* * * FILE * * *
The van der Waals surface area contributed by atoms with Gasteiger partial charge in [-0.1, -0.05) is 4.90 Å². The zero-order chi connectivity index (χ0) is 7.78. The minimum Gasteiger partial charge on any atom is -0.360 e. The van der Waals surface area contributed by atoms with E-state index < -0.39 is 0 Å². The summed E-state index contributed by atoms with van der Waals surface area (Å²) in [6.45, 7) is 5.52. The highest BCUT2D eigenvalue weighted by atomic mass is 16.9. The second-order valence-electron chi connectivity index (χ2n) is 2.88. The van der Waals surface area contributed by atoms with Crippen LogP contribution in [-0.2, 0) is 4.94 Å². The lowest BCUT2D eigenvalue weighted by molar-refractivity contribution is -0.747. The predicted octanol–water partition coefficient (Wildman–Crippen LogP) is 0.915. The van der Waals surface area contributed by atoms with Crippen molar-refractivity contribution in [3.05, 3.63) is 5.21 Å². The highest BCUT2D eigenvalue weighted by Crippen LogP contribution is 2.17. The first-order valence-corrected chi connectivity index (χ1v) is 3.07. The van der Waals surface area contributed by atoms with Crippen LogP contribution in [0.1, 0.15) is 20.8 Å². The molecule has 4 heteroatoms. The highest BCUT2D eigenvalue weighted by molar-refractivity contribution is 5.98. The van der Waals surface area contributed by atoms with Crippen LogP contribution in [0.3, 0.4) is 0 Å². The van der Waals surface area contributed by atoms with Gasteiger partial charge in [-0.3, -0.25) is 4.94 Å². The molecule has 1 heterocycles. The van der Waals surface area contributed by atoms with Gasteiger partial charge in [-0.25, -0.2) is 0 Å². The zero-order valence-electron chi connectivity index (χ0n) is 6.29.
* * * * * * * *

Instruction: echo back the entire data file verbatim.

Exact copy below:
The van der Waals surface area contributed by atoms with Gasteiger partial charge in [-0.1, -0.05) is 4.90 Å². The zero-order chi connectivity index (χ0) is 7.78. The minimum Gasteiger partial charge on any atom is -0.360 e. The van der Waals surface area contributed by atoms with E-state index < -0.39 is 0 Å². The summed E-state index contributed by atoms with van der Waals surface area (Å²) in [6.45, 7) is 5.52. The highest BCUT2D eigenvalue weighted by atomic mass is 16.9. The second-order valence-electron chi connectivity index (χ2n) is 2.88. The van der Waals surface area contributed by atoms with Crippen LogP contribution in [-0.2, 0) is 4.94 Å². The lowest BCUT2D eigenvalue weighted by molar-refractivity contribution is -0.747. The predicted octanol–water partition coefficient (Wildman–Crippen LogP) is 0.915. The van der Waals surface area contributed by atoms with Crippen molar-refractivity contribution in [3.05, 3.63) is 5.21 Å². The highest BCUT2D eigenvalue weighted by Crippen LogP contribution is 2.17. The first-order valence-corrected chi connectivity index (χ1v) is 3.07. The van der Waals surface area contributed by atoms with Crippen LogP contribution in [0.1, 0.15) is 20.8 Å². The molecule has 4 heteroatoms. The highest BCUT2D eigenvalue weighted by molar-refractivity contribution is 5.98. The van der Waals surface area contributed by atoms with Crippen LogP contribution in [0.3, 0.4) is 0 Å². The van der Waals surface area contributed by atoms with Gasteiger partial charge in [-0.3, -0.25) is 4.94 Å². The molecule has 1 heterocycles. The van der Waals surface area contributed by atoms with Gasteiger partial charge in [-0.25, -0.2) is 0 Å². The zero-order valence-electron chi connectivity index (χ0n) is 6.29.